By DIANE GASPER-O'BRIEN
By DIANE GASPER-O'BRIEN
PHILLIPSBURG -- Ever notice how switching one letter in a word can change its whole meaning?
Take for instance "autistic."
Alec Weishaar is autistic, having been diagnosed with the neurodevelopment disorder when he was 21âÑ2.
Change that "u" to an "r" and you've got artistic, a different meaning entirely.
But you're still talking about Weishaar.
The autistic Phillipsburg High School student has developed an art for sewing and for drawing people near him.
He has made approximately 300 pajama bottoms for family and friends the past six years, and people are honored to get on his list.
Weishaar has the common behavior traits associated with autism, such as accumulation of facts and information and obsession with numbers.
But he has turned what some might consider a disability into a skill that simply amazes.
Ask Weishaar a number, any number, between one and 300. He not only matches the number with the person who the pair of pajamas was made for, but the choice of material as well.
It all started as a hobby when Weishaar made pajama bottoms for himself during a Family and Consumer Science class at Salina South Middle School. Soon afterward, his immediate family -- Mom, Dad and three siblings -- as well as other family members, began accumulating pajama bottoms, especially at Christmas time and vacations.
"I have 12 pair," said his dad, Jeff, as Weishaar unfolded pair after pair of pants in various prints including several of fishing and golf, as well as hunting and tools and pool balls and money (his dad is a banker).
Weishaar chooses the material for each pair, representing something that reminds him of that particular person.
"We'll be shopping, and I'll see a fabric I like and he'll say, 'Nope, coffee is for mom,' " said his mom, Deb Weishaar. "He won't let me choose what fabric I want because he's choosing for me.
"It's so tied to the person he is making them for. He really does put a lot of thought into that."
He also puts a lot of thought into who he sews pants for.
"We don't know how he chooses who gets (pajamas)," Deb said. "Alec might make a pair for one person in a family and another family member asks for a pair, and he says, 'Sorry, you are not on the list.' Sometimes I think it's seeing a certain fabric and thinking of a certain person. In his mind, he's made a connection between the fabric and the person, and that's why he remembers them so well.
"People have tried to pay for the pajamas, but Alec says, 'No -- no money.' "
But folks have given Weishaar gift cards for fabric, and he and his mom go shopping once a month.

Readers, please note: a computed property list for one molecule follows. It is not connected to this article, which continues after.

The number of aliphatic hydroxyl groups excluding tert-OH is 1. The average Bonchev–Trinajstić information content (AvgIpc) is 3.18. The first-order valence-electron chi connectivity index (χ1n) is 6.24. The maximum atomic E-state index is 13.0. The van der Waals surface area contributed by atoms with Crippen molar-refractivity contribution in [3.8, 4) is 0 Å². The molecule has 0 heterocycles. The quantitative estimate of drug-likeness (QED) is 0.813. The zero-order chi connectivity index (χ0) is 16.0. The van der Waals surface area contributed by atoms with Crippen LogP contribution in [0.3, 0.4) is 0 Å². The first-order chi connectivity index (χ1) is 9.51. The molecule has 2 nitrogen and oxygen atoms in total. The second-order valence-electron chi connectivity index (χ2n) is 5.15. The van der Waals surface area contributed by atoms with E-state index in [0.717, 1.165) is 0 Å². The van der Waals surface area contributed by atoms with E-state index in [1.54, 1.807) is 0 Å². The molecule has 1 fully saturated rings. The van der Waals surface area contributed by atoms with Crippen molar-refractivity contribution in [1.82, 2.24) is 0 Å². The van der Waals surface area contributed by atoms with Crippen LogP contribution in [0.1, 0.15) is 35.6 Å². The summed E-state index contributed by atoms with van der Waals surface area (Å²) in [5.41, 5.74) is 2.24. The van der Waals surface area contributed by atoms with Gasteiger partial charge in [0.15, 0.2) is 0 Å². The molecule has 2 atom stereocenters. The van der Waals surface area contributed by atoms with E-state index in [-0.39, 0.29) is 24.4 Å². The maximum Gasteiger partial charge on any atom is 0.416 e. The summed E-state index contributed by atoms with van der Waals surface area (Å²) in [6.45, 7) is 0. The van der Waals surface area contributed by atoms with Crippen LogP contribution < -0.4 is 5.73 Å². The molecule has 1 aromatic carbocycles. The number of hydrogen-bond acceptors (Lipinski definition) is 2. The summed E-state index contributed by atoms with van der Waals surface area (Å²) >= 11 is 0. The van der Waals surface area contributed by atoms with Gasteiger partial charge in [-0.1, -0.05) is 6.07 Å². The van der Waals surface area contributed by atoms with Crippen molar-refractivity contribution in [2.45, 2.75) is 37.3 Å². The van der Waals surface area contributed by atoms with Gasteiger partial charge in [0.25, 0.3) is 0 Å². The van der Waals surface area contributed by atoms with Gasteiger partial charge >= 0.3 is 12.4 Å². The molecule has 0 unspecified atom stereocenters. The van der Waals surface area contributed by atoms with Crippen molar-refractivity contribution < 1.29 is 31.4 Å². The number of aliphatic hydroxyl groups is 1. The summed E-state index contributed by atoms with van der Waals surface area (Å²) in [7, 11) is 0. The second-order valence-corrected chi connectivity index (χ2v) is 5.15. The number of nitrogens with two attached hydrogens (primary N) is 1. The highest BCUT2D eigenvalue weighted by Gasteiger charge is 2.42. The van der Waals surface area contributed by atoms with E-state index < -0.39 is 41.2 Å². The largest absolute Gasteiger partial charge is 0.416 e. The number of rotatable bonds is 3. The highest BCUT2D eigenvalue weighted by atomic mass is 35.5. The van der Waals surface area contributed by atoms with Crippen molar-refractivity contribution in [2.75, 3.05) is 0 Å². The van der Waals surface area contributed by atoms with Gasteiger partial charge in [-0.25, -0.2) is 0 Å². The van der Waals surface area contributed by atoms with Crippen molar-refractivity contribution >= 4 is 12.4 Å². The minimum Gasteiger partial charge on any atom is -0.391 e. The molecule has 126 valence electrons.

Weishaar, who turned 20 earlier this month, has been able to attend school in a regular classroom since kindergarten and now is a student in the 18- to 21-year-old special education program at Phillipsburg.
This is just his second year at Phillipsburg High, but many people throughout town know about his pajama-making talents -- and his passion for numbers.
"I quiz him on a daily basis," said J.B. Covington, Phillipsburg's head football coach.
When the Weishaar family moved to Phillipsburg from Salina in summer 2012, they frequented the local swimming pool, and Weishaar got to know the lifeguards, several who were football players.
"By the time school started, he was buddies with all those guys," Deb said.
Once school started that fall, Weishaar, who had been a manager for the golf team at Salina South, got to know the Phillipsburg football coaches, for whom he proceeded to make pajama bottoms -- out of football material of course.
He now serves as one of the team managers for both the football and wrestling teams.
"It's amazing to me how accepted he is by every group of kids," said Deb, a former school counselor who substitute teaches in the Phillipsburg school system and gets to witness firsthand the rapport between her son and his schoolmates.
One of those lifeguards at the pool who really gravitated to Weishaar was Hunter Kohler, now a senior who knows what his future goals are because of his friend.
"I just love the guy," said Hunter, who is PJ bottoms No. 272. "He's one of my best friends."
Hunter said it was easy to get to know the Weishaar family their first summer in town because "Mrs. Weishaar is the friendliest person, and she told us about her family, told us about Alec."
Now, Kohler plans to go into special education in college.
"I had no idea what I wanted to do (after high school)," he said. "Then Coach (Andy) Kenney, our special education teacher, saw me with Alec and told me I'd be really good at special ed. So I looked into it. Who would have thought? I found what I want to do in life because of Alec."
Covington said Alec has had similar effects on others.
"He's a joy to be around," said Covington, who in Weishaar's mind is Coach Cov, or No. 264. "It's really been good for our kids to see some of things he's had to overcome."
No one could tell you better about the challenges Weishaar and his family have faced than his mother.
"That first year after he was diagnosed, I could hardly say the word 'autism' without getting choked up," Deb said.
Now, she gets choked up watching her son getting noticed for being artistic, with little emphasis on his autism.
"Everybody has really embraced him," she said. "We've been blessed."